For helpful articles and our latest information. Subscribe
Preparing for the future ag workforce
Preparing yourself for future agricultural jobs
Even as robots pick strawberries and drones spray pesticides, the demand for agricultural employees continues to grow. Experts predict that in the near future, two jobs will be open for every agricultural job seeker, including field and skilled labor.
By equipping yourself with the in-demand skills in agriculture, you open more job prospects today and in the future. Learn what skills are going to be valued and how you can get them.
Agricultural systems technology
The future of farming is technology – but technology doesn’t always run itself. Farms need skilled experts to install, run, and fix systems on operations of all sizes. From setting up basic business IT to trouble-shooting complex equipment, people with skills in agricultural technology are highly in demand.
There are many sub-specialties to agriculture technology, including jobs like drone specialists and precision agriculture technologists. Smaller operations especially value flexible employees who can tackle a variety of technology projects, as they can’t afford to have several specialists on staff. Larger operations may hire an employee to work on just one type of machine.
So how do you learn these skills? For those looking for formal education, many universities offer agricultural systems technology degrees, which offer a comprehensive overview of many kinds of technologies you might encounter. For more flexible education, check out online or local certificate-granting programs. These courses offer more specific education in a condensed format. If you’re currently working, your employer may offer cost-sharing options for advanced education. Specialized equipment manufacturers are also increasingly offering training for their products, including hands-on courses and online webinars. And don’t forget about agricultural conferences.
Entrepreneurship and business management
Despite the trend of farm consolidation, farms still carry a lot of risk when they grow limited products. Diversification of product and income mix is one of the best ways farms can reduce their risk, especially for smaller, family-run operations. Farms in the future need skilled business staff to help them evaluate new opportunities and test them. Whether it’s experimenting with a new value-added product or running events on a property, knowing how to write and follow through on business plans will be a desirable skill.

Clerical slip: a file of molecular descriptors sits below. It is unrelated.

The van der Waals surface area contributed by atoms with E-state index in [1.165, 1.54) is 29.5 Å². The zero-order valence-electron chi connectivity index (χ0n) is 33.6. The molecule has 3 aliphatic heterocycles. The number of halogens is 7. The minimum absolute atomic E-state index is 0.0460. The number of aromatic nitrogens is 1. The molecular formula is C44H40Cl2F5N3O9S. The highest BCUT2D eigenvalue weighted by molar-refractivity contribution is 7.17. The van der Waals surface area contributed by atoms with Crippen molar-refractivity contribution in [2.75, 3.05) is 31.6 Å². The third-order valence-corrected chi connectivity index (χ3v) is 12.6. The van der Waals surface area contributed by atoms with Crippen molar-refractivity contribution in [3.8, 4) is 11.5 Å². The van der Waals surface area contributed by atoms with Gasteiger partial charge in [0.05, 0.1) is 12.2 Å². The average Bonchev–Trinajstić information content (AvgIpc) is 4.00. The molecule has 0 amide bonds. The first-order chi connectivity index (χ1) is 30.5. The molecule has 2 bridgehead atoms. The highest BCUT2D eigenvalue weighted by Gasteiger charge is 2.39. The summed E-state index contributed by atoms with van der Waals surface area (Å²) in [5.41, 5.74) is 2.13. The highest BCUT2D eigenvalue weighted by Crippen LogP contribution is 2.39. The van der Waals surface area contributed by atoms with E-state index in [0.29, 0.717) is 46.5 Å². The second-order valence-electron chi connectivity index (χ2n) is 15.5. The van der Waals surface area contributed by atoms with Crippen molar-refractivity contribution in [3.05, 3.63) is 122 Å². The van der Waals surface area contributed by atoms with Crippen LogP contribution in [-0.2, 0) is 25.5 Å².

Employees seeking business management skills have many education options. Formal education includes four year degrees, online courses and certificates, and programs through extension offices and community colleges. You can take generic business courses, or specialized agriculture business management classes. One of the best ways to learn these skills is direct experience. See if there is an opportunity in your current workplace to deliver business value by trialing a small business plan for a new product line, and volunteer to oversee the project.
The increase of data in farming means an increase in demand for employees who can interpret and react to that information. As with agriculture technology, jobs in agriculture data analysis can range from very specific jobs in bioinformatics, where you might review biological data to fight pests, to broader positions like being one operation’s go-to data manager, where you would handle all kinds of information, including financial, commercial, and production data.
In all kinds of data analysis jobs, you need to tie strong computer and math skills to production expertise to deliver the most value to your employer. These skills are harder to self-teach, especially for very specific programs or processes, so some kind of formal education is one of the best options. As the demand for these employees grow, so do the education choices, including programs at universities, community colleges, and online institutions. Check to see if your employer would cover cost-sharing for these programs.
Future needs build on past agricultural values
Despite all the changes to farming, time-honored values are still key. A willingness to work hard, support your team, and keep up a good attitude are some of the most important skills you can offer to potential employers. When you add new skills to these values, you become a top-notch employee and open new doors for yourself in the future of farming.